The set of indices X is chosen such that for all x ∈ X, Rx contains at least K voxels that are not in ∪i∈X, i

Lihat lebih banyak...
Abstract

in many domains such as chemistry, engineering and image processing [1, 4]. We give an algorithm making the conversion between a 3D-matrix-based representation and the hypergraph representation. We also present some experimental results proving that HNLC, combined with a PPM-based [11] data compression algorithm, is very efficient.

A hypergraphs-based image representation is already used for 2D lossless image compression. In this paper we extend this hypergraph representation on 3D-image and we add an α-tolerance. This extended representation conducts to a generalisation of the HLC lossless compression algorithm [2] for near-lossless 3D-image compression. We present an algorithm performing that compression and we give some experimental results proving its efficiency. This paper is a detailled version of the poster [3].

2 Definitions Let V = {x1 , x2 , . . . , xn } be a finite set. A hypergraph on V is a family H = {E1 , E2 , . . . , Em } of subsets of V such that:

1 Introduction

• Ei 6= ∅ for i = 1, 2, . . . , m • ∪m i=1 Ei = V

Image compression addresses the problem of reducing amount of data needed to represent a digital image. Lossless or reversible compression refers to compression techniques in which the reconstructed data exactly matches the original. Near-lossless compression denotes compression methods which give quantitative bounds on the nature of the loss that is introduced. Such compression techniques provide the guarantee that no pixel difference between the original and the compressed image is above a given value. Both lossless and near-lossless compression are used for satellite images, where the data loss is undesirable because of image collecting cost, and medical images, where difference in original image and uncompressed one can compromise diagnostic accuracy [5, 6]. In this paper we describe a new method for near-lossless 3D-image compression, based on hypergraphs and called HNLC (Hypergraph Near-Lossless Compression). This method is a generalisation of the HLC method (Hypergraph Lossless Compression). The hypergraphs are a very interesting generalisation of the graphs. Introduced in 1960 by C. B ERGE [8], they are now used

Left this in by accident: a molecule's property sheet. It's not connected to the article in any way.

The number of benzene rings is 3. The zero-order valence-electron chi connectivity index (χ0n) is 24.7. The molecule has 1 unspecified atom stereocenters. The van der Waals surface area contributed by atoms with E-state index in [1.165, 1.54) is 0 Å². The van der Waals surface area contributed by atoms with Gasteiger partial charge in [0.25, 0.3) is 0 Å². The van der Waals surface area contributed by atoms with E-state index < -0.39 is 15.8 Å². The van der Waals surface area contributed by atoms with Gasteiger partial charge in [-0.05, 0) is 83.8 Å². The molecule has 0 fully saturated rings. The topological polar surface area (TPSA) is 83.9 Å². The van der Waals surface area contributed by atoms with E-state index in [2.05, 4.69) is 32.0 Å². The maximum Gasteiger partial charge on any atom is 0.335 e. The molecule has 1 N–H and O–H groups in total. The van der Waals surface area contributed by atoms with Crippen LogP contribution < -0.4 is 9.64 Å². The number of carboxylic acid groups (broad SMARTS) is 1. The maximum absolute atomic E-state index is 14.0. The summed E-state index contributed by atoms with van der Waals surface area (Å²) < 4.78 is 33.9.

The elements x1 , x2 , . . . , xn are called the vertices, and the sets E1 , E2 , . . . , Em are called the hyper-edges of the hypergraph. A partial hypergraph H 0 from a hypergraph H is a hypergraph such that H 0 ⊂ H. If the set of vertices of H 0 is equal to the set of vertices of H we say that H 0 is a partial hypergraph covering. A simple hypergraph is a hypergraph H = {E1 , E2 , . . . , Em } such that Ei ⊆ Ej ⇒ i = j.

3 Hypergraph representation 3.1

Formal definition

Let I be a 3-dimensional matrix represented image (if the size of I is i × j × k, I can be see as a set of k 2D matrix of size i × j). We build a hypergraph H α (I), called the extended hypergraph representation of the image for the tolerance α, as it follow: 1

• The vertices of H α (I) are the voxels of the 3D-image.

hypergraph[][][] Build hyper(image I,int α) x = width of I; y = height of I; z = deep of I; H = new hypergraph[x][y][z]; for (i = x; i ≥ 0; i − −) for (j = y; j ≥ 0; j − −) for (k = z; k ≥ 0; k − −) H[i][j][k] = Build parallelepipeds(I,α,i,j,k); if (i < x) then Delete inc parallelepipeds (H[i + 1][j][k],H[i],[j],[k]); end if; if (j < y) then Delete inc parallelepipeds (H[i],[j + 1],[k],H[i],[j],[k]); end if; if (k < z) then Delete inc parallelepipeds (H[i],[j],[k + 1],H[i],[j],[k]); end if; end for; end for; end for; return H; End

• The hyper-edges of H α (I) are the maximal rectangle parallelepipeds such that inside a rectangle parallelepipeds all the voxel colors are at a distance inferior to α of the color of the upper higher left corner of the rectangle parallelepipeds. This hypergraph will depend on the distance chosen on the color space. In the following paper we use grey-scale voxels and the canonic distance on grey-scale voxels (the absolute value of the difference of the grey-scale value of the voxels). The hypergraph H α (I) is a simple hypergraph because, by construction, the hyper-edges are maximal for the inclusion. Notice that, given the extended hypergraph representation of a 3D-image (the list of the rectangle parallelepipeds and the color of the upper higher left corner of each rectangle parallelepipeds), the image can be integrally rebuild with an error inferior or equal to α on each voxel. If α is chosen equal to zero the hypergraph can be denoted H(I) and is equal to the one used for HLC.

3.2

The algorithm